The second question asked during the Butler County GOP’s Statehouse recommendation meeting Thursday evening has upset some Butler County leaders.
Ann Becker, the State GOP Central Committeewoman representing Butler County, was the only woman seeking the county party’s recommendation in the race to succeed outgoing Ohio Rep. Margy Conditt, R-Liberty Twp. She was asked, “How would you handle the workload and time commitment of a state (representative) while your children are still in school and require a lot of your time?”
Becker, of Liberty Twp., told the Journal-News she was “extremely disappointed” in the question.
“As a mother, I’m perfectly suited for politics — tough, organized and able to watch what’s happening,” she said. “I was extremely disappointed in (Central Committee) Chairman (Chris) Wunnenberg singling me out as the only woman and mother asking for the recommendation and disappointed in my fellow candidates for not standing up for me.”
Wunnenberg, who moderated the recommendation meeting for the GOP’s members in the 52nd Ohio House District, said he “didn’t do a lot of censoring of the questions.” The anonymous questions were submitted by the party’s members voting on the recommendation.
Wunnenberg said he only censored duplicate questions.
Wunnenberg said not knowing who asked the questions, he said he didn’t know if it came from one of Becker’s supporters asking “a softball” question, or from one of the other candidates’ supporters posing a “gotcha” question.
“I thought she answered it very well,” Wunnenberg said.
Becker’s response to the question: “I do have three kids, my husband is a very helpful husband, I’ve got a daughter who drives and I think I’ll be able to manage. I’m very hands-on with my kids, but I can do this, too.”
Cedarville University Political Science Professor Mark C. Smith said it was “unfortunate” the question was asked of the only female candidate and not of her male counterparts.
“It is built on two questionable assumptions,” he said. “One, that male candidates share no obligations toward their families, and, two, that particular characteristics — sex, race, ethnicity — somehow limit a candidate’s ability to represent an entire constituency.”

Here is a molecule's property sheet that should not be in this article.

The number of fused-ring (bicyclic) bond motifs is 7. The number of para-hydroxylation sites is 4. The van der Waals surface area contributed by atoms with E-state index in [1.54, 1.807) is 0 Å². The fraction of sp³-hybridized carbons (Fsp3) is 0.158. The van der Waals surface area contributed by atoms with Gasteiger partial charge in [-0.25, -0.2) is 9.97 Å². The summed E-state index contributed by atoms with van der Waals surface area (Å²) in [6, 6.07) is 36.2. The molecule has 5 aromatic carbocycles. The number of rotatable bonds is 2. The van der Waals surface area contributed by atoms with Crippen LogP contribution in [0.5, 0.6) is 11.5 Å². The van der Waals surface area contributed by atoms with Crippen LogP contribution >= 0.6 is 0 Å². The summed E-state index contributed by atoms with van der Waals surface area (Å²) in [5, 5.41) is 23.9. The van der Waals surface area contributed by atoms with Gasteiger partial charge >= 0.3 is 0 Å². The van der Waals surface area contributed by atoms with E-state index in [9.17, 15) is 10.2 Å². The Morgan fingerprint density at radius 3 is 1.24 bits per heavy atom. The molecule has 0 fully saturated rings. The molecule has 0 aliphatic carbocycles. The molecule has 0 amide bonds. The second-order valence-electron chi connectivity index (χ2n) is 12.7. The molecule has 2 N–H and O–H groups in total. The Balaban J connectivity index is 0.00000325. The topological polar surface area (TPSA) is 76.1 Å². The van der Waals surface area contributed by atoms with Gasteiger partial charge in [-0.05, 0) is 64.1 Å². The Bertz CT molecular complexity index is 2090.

Smith said he would never argue one’s personal life is irrelevant in the political arena as voters should consider the full range of the person when debating on whom to support, “but these aspects of the individual must surely be the least important considerations.”
Xavier University Political Science Chair Mack Mariani said it was “problematic that the question was only asked to the female candidate for a host of reasons.”
“We don’t live in the age of ‘Mad Men’ anymore,” he said. “Women balance family and work responsibilities all the time in the modern world. A question like this also disrespects the male candidates by ignoring the commitment they have to their own children and households.”
Out of the 99 Statehouse members, 24 (including Conditt who’s resignation is effective today) are women. Six of the 33 Ohio senators are women.
Ohio Rep. Candice Keller, R-Middletown, was not at the recommendation meeting, but was furious to hear that only Becker was asked about being able to manage being a legislator and mother. She said Wunnenberg should have either not asked the question, or opened it up to the other candidates, as the question “implies that a woman is incapable of serving in public office because she is a mother.”
“(The question) gives the impression that the Butler County Republican Party is led by a person who has an outdated, sexist attitude,” Keller said. “To indicate that a woman is unable to juggle multiple responsibilities is something straight out of the 1950’s. No man would ever be asked this same question, as was proven at the meeting.”
Keller also said Butler County also has “a number of very qualified female judges and county officials who are well able to fulfill a number of duties simultaneously.”
Butler County Democratic Party Chair Jocelyn Bucaro is equally as “furious” a question was asked to the only female candidate seeking the GOP’s recommendation.
“This is clearly an example the attitudes that plagues the Grand Old Party,” she said. “Shame on the person who asked the question and shame on the GOP leaders who did not shut that line of questioning down.”
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